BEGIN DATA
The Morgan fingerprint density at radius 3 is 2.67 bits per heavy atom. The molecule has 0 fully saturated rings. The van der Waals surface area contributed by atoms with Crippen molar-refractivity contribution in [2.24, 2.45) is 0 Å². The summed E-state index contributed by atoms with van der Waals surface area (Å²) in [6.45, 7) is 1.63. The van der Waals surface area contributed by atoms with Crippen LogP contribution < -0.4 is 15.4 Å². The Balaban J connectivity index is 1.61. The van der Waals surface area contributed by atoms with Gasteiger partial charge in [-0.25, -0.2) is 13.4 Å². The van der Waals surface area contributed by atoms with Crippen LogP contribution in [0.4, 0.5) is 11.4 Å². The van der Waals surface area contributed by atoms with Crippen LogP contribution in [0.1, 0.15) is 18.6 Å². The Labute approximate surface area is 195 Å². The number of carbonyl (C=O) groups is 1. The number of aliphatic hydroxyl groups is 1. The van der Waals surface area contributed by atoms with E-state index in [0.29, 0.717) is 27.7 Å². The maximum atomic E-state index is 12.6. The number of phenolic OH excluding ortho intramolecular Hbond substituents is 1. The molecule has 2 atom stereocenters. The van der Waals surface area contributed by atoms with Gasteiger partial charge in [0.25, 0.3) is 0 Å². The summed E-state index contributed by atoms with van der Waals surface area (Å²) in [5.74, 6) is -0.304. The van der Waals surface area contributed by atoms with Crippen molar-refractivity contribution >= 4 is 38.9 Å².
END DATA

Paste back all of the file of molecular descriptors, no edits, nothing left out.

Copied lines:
The Morgan fingerprint density at radius 3 is 2.67 bits per heavy atom. The molecule has 0 fully saturated rings. The van der Waals surface area contributed by atoms with Crippen molar-refractivity contribution in [2.24, 2.45) is 0 Å². The summed E-state index contributed by atoms with van der Waals surface area (Å²) in [6.45, 7) is 1.63. The van der Waals surface area contributed by atoms with Crippen LogP contribution < -0.4 is 15.4 Å². The Balaban J connectivity index is 1.61. The van der Waals surface area contributed by atoms with Gasteiger partial charge in [-0.25, -0.2) is 13.4 Å². The van der Waals surface area contributed by atoms with Crippen LogP contribution in [0.4, 0.5) is 11.4 Å². The van der Waals surface area contributed by atoms with Crippen LogP contribution in [0.1, 0.15) is 18.6 Å². The Labute approximate surface area is 195 Å². The number of carbonyl (C=O) groups is 1. The number of aliphatic hydroxyl groups is 1. The van der Waals surface area contributed by atoms with E-state index in [0.29, 0.717) is 27.7 Å². The maximum atomic E-state index is 12.6. The number of phenolic OH excluding ortho intramolecular Hbond substituents is 1. The molecule has 2 atom stereocenters. The van der Waals surface area contributed by atoms with Gasteiger partial charge in [0.25, 0.3) is 0 Å². The summed E-state index contributed by atoms with van der Waals surface area (Å²) in [5.74, 6) is -0.304. The van der Waals surface area contributed by atoms with Crippen molar-refractivity contribution >= 4 is 38.9 Å².